September 13, 2016 | by Jill Sakai
As Laura Shere nears her last day working at UW–Madison, one of her final contributions has been to ensure that University Housing’s commitment to sustainability is itself sustainable.
After spending more than 20 years overseeing a variety of programs at Eagle Heights and University Apartments, Shere was appointed Housing’s first sustainability program manager in 2012. During the four years since, she has engaged a range of people, from students to administrators, to help integrate sustainability thinking into numerous department practices and initiatives. And it is clear that these efforts will continue after Shere’s retirement. Breana Nehls was recently appointed as Housing’s new Sustainability and Communications Coordinator and has worked closely with Shere to make a smooth transition.
“Laura has done a great job of empowering others to follow in her footsteps,” says Cathy Middlecamp, interim director of sustainability research and education at UW–Madison. “But – as a colleague, as a mentor, and as a friend to so many – she will be sorely missed.”
Early on in her new role, Shere teamed up with Mike Henry, in Housing Facilities, to coalesce a Housing Sustainability Committee. The committee brought together people from many parts of the division.
“Before Laura became the coordinator of Housing’s Sustainability Committee, there were several attempts to develop a working group in the division, but there wasn’t a full time presence to move the effort forward,” Henry says. “Laura was able to step in and listen to the ideas and visions of several people who were passionate about sustainability issues, and bring people together in agreement with plans to achieve initiatives that were extremely successful in diverting waste from the landfill, and reusing or recycling items wherever possible.”
Housing now has several sustainability programs in place. One of the largest is the Sustainability Move-Out, a collaboration across and beyond campus to donate and recycle unwanted material when students move out of the residence halls each spring. This program has grown each year and in 2015 the project team received a Campus Administrative Improvement Award.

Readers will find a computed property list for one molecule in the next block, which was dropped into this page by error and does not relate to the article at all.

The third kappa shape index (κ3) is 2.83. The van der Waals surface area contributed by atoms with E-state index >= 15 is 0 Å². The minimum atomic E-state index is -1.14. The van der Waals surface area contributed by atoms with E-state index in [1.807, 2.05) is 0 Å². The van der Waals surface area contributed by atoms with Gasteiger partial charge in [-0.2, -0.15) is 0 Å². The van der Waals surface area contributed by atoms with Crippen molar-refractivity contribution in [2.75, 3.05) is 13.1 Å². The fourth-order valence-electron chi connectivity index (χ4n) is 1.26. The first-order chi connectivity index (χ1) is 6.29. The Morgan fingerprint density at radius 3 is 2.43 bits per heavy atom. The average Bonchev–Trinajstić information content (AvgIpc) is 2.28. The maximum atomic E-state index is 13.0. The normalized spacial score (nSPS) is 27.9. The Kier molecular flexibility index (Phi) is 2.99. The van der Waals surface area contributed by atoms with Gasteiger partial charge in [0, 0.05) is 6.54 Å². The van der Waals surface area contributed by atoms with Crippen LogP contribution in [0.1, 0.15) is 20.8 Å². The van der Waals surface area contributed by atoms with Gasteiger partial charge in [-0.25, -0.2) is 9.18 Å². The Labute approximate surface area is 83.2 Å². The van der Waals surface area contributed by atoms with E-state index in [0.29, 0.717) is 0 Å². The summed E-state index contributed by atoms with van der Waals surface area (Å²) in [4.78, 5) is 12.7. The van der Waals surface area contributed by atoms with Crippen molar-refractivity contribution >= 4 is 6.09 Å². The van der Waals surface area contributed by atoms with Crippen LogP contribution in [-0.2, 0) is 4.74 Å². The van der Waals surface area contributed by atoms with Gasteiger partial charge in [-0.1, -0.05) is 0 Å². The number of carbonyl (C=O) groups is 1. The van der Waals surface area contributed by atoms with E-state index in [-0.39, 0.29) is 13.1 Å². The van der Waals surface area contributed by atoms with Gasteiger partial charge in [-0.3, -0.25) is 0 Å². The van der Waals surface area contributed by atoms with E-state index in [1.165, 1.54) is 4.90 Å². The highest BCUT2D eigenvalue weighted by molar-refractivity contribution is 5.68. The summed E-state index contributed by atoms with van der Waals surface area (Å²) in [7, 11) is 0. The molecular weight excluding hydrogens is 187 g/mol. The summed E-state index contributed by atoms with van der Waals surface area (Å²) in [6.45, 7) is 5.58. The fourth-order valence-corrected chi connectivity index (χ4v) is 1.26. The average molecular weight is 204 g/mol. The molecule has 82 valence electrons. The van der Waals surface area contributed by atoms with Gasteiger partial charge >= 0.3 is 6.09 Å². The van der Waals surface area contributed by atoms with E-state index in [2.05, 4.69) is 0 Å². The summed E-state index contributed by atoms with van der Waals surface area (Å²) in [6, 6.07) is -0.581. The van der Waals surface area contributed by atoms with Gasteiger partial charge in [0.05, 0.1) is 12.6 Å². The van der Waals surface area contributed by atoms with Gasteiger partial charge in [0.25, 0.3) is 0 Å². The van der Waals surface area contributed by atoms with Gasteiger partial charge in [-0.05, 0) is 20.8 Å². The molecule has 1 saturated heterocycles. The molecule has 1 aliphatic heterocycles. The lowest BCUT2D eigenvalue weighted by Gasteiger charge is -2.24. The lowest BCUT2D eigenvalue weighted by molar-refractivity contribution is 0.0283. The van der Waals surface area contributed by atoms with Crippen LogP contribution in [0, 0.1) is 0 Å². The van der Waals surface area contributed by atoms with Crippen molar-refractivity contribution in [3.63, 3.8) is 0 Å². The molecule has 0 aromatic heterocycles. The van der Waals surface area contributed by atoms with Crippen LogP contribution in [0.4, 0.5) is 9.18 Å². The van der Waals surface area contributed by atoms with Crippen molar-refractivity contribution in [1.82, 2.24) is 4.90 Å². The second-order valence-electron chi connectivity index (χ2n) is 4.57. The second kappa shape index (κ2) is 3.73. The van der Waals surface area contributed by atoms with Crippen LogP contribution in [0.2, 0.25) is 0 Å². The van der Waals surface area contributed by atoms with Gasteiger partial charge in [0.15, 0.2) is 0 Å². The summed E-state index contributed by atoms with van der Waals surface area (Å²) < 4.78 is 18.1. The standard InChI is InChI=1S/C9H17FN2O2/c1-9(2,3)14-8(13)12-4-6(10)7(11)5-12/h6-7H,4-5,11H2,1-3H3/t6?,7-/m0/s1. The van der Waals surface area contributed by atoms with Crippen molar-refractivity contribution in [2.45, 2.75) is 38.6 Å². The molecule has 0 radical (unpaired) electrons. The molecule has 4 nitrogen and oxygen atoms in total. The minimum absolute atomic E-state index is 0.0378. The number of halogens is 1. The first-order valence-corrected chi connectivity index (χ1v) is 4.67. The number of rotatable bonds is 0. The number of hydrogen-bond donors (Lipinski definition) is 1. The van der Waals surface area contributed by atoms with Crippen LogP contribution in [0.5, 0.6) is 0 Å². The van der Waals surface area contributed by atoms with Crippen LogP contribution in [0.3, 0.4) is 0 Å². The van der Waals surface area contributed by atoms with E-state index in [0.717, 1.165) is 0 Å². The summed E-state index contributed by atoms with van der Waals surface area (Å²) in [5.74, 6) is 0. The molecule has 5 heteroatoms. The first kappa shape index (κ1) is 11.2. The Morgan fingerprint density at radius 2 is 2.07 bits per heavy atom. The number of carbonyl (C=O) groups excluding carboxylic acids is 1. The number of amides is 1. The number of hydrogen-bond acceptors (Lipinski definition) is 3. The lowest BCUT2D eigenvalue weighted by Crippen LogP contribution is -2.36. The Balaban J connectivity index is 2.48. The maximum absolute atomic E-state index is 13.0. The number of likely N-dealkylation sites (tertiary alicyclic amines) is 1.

Other initiatives include adding in-room recycling bins and in-hall composting, adding sustainability to student employee training, providing reusable water bottles to reduce bottled water waste, and partnering with multiple classes to provide real-world educational opportunities relevant to students. The results of many of these partnerships have influenced Housing decisions as well. For example, the division piloted reusable take-out containers after seeing the volume of food boxes in audits of residence hall trash.
But the programs closest to Shere’s heart revolved around students. “We have a division that listened to students and their interests in sustainability, and have tried to address those interests,” she says. Particularly through the academic collaborations, “students can learn about a topic, then engage in activity that puts it in a practical framework for them.”
This dedication shone through in her work, Henry says. “Laura’s most impressive attribute was in the way that she worked with students … to help them develop their thoughts and ideas into projects which had measurable outcomes and results that benefited not only the greater campus, but also enabled them to develop sustainable practices that they carried into their careers and lives. She had a way of engaging with students that encouraged them to be creative and confident in their work.”
Shere cites the power of bringing people together and sharing resources and energy to lead to positive impacts. “We created a lot of capacity with relatively few resources,” she says. “I feel good about being able to leverage capacity in that way. It gives me hope that we can make even bigger things happen.”
Shere will be moving to Maryland with her husband, Jack. She isn’t quite done yet, though. In October, she and Nehls will present about the Sustainability Move-Out program at the annual conference of the Association for the Advancement of Sustainability in Higher Education (AASHE) to help other campuses benefit from their experiences. It will represent yet another way Shere will give back to her broader community.
“Laura is one of the most giving and positive people I have met – she will gladly go out of her way to make a positive impact on others. This is why she is so successful at what she does,” says Nehls. “I feel honored that I will be able to continue programs she has so passionately carried out over the years. I hope to emulate her drive and commitment to service as I follow in her footsteps. One of many very important lessons Laura has taught me over the years is to never lose touch with the ‘heart’ of why you do what you do.”